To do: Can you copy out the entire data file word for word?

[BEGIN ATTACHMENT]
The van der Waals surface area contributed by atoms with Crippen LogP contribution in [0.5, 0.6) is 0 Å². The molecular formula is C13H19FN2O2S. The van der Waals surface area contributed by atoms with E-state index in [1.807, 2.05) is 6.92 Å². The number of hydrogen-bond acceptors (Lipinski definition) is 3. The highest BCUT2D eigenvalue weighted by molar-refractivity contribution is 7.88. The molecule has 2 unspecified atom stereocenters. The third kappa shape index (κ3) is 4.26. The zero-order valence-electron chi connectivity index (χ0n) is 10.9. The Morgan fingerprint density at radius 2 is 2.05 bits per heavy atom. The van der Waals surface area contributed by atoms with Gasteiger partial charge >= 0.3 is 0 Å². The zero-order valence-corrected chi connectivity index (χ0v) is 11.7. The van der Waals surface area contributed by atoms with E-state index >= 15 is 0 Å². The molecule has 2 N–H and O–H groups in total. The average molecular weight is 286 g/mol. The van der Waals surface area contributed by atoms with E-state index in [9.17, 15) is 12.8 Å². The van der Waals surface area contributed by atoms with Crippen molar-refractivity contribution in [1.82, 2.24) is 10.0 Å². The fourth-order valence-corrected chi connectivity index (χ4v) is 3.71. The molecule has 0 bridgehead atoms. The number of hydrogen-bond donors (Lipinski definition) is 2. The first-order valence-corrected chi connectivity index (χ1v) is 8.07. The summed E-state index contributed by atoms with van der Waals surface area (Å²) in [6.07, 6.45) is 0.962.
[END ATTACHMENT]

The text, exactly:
The van der Waals surface area contributed by atoms with Crippen LogP contribution in [0.5, 0.6) is 0 Å². The molecular formula is C13H19FN2O2S. The van der Waals surface area contributed by atoms with E-state index in [1.807, 2.05) is 6.92 Å². The number of hydrogen-bond acceptors (Lipinski definition) is 3. The highest BCUT2D eigenvalue weighted by molar-refractivity contribution is 7.88. The molecule has 2 unspecified atom stereocenters. The third kappa shape index (κ3) is 4.26. The zero-order valence-electron chi connectivity index (χ0n) is 10.9. The Morgan fingerprint density at radius 2 is 2.05 bits per heavy atom. The van der Waals surface area contributed by atoms with Gasteiger partial charge >= 0.3 is 0 Å². The zero-order valence-corrected chi connectivity index (χ0v) is 11.7. The van der Waals surface area contributed by atoms with E-state index >= 15 is 0 Å². The molecule has 2 N–H and O–H groups in total. The average molecular weight is 286 g/mol. The van der Waals surface area contributed by atoms with E-state index in [9.17, 15) is 12.8 Å². The van der Waals surface area contributed by atoms with Crippen molar-refractivity contribution in [1.82, 2.24) is 10.0 Å². The fourth-order valence-corrected chi connectivity index (χ4v) is 3.71. The molecule has 0 bridgehead atoms. The number of hydrogen-bond donors (Lipinski definition) is 2. The first-order valence-corrected chi connectivity index (χ1v) is 8.07. The summed E-state index contributed by atoms with van der Waals surface area (Å²) in [6.07, 6.45) is 0.962.